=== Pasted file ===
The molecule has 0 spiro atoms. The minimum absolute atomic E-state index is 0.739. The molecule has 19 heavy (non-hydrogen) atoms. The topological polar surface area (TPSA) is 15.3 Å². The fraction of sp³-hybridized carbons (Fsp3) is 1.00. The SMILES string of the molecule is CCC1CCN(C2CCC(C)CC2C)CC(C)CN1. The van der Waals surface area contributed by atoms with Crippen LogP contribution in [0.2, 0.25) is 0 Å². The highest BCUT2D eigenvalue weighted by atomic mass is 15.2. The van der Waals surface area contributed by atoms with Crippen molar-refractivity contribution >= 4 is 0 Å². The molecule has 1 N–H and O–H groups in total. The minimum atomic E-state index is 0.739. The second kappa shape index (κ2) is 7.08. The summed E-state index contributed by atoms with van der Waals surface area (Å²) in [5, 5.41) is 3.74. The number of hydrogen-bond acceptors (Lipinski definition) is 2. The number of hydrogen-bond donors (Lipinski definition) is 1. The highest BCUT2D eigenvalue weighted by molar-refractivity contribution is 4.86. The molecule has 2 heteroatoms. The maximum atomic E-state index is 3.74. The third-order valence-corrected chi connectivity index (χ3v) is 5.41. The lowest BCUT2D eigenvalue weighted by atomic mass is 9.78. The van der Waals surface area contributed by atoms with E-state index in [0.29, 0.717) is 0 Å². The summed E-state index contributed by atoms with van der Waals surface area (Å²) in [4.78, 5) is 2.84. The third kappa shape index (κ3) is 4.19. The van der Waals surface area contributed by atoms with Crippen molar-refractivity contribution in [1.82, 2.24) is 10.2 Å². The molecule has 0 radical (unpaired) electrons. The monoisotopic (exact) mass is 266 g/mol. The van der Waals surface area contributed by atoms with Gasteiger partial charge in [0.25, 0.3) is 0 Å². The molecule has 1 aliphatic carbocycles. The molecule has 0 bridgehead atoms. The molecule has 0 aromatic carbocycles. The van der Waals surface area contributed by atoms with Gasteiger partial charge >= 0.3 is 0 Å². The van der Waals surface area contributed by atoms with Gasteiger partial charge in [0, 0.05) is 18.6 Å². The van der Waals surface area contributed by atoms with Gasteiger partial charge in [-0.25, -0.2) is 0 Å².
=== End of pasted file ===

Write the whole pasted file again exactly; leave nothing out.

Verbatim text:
The molecule has 0 spiro atoms. The minimum absolute atomic E-state index is 0.739. The molecule has 19 heavy (non-hydrogen) atoms. The topological polar surface area (TPSA) is 15.3 Å². The fraction of sp³-hybridized carbons (Fsp3) is 1.00. The SMILES string of the molecule is CCC1CCN(C2CCC(C)CC2C)CC(C)CN1. The van der Waals surface area contributed by atoms with Crippen LogP contribution in [0.2, 0.25) is 0 Å². The highest BCUT2D eigenvalue weighted by atomic mass is 15.2. The van der Waals surface area contributed by atoms with Crippen molar-refractivity contribution >= 4 is 0 Å². The molecule has 1 N–H and O–H groups in total. The minimum atomic E-state index is 0.739. The second kappa shape index (κ2) is 7.08. The summed E-state index contributed by atoms with van der Waals surface area (Å²) in [5, 5.41) is 3.74. The number of hydrogen-bond acceptors (Lipinski definition) is 2. The number of hydrogen-bond donors (Lipinski definition) is 1. The highest BCUT2D eigenvalue weighted by molar-refractivity contribution is 4.86. The molecule has 2 heteroatoms. The maximum atomic E-state index is 3.74. The third-order valence-corrected chi connectivity index (χ3v) is 5.41. The lowest BCUT2D eigenvalue weighted by atomic mass is 9.78. The van der Waals surface area contributed by atoms with E-state index in [0.29, 0.717) is 0 Å². The summed E-state index contributed by atoms with van der Waals surface area (Å²) in [4.78, 5) is 2.84. The third kappa shape index (κ3) is 4.19. The van der Waals surface area contributed by atoms with Crippen molar-refractivity contribution in [1.82, 2.24) is 10.2 Å². The molecule has 0 radical (unpaired) electrons. The monoisotopic (exact) mass is 266 g/mol. The van der Waals surface area contributed by atoms with Gasteiger partial charge in [0.25, 0.3) is 0 Å². The molecule has 1 aliphatic carbocycles. The molecule has 0 bridgehead atoms. The molecule has 0 aromatic carbocycles. The van der Waals surface area contributed by atoms with Gasteiger partial charge >= 0.3 is 0 Å². The van der Waals surface area contributed by atoms with Gasteiger partial charge in [0, 0.05) is 18.6 Å². The van der Waals surface area contributed by atoms with Gasteiger partial charge in [-0.25, -0.2) is 0 Å².